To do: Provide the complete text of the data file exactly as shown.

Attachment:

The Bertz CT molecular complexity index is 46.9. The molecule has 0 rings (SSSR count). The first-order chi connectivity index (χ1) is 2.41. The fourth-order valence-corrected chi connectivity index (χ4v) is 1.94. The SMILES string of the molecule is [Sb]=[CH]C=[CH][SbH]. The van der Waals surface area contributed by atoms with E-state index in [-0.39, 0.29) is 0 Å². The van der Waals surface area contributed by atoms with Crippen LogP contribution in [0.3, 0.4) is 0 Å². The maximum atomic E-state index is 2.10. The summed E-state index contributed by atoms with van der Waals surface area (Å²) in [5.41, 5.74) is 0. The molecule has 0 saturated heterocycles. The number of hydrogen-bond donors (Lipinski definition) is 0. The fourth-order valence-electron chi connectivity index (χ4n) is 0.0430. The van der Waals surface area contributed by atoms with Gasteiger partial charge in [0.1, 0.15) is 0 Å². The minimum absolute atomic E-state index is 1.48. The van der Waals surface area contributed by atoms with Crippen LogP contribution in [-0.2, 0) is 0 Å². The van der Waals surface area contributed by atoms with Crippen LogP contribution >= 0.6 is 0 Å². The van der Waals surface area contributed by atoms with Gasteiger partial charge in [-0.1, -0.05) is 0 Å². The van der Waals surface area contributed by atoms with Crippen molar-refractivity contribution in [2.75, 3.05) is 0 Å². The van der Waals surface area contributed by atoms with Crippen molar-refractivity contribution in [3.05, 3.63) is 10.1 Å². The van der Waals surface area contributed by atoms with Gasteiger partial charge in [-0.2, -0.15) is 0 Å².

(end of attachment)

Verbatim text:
The Bertz CT molecular complexity index is 46.9. The molecule has 0 rings (SSSR count). The first-order chi connectivity index (χ1) is 2.41. The fourth-order valence-corrected chi connectivity index (χ4v) is 1.94. The SMILES string of the molecule is [Sb]=[CH]C=[CH][SbH]. The van der Waals surface area contributed by atoms with E-state index in [-0.39, 0.29) is 0 Å². The van der Waals surface area contributed by atoms with Crippen LogP contribution in [0.3, 0.4) is 0 Å². The maximum atomic E-state index is 2.10. The summed E-state index contributed by atoms with van der Waals surface area (Å²) in [5.41, 5.74) is 0. The molecule has 0 saturated heterocycles. The number of hydrogen-bond donors (Lipinski definition) is 0. The fourth-order valence-electron chi connectivity index (χ4n) is 0.0430. The van der Waals surface area contributed by atoms with Gasteiger partial charge in [0.1, 0.15) is 0 Å². The minimum absolute atomic E-state index is 1.48. The van der Waals surface area contributed by atoms with Crippen LogP contribution in [-0.2, 0) is 0 Å². The van der Waals surface area contributed by atoms with Crippen LogP contribution >= 0.6 is 0 Å². The van der Waals surface area contributed by atoms with Gasteiger partial charge in [-0.1, -0.05) is 0 Å². The van der Waals surface area contributed by atoms with Crippen molar-refractivity contribution in [2.75, 3.05) is 0 Å². The van der Waals surface area contributed by atoms with Crippen molar-refractivity contribution in [3.05, 3.63) is 10.1 Å². The van der Waals surface area contributed by atoms with Gasteiger partial charge in [-0.2, -0.15) is 0 Å².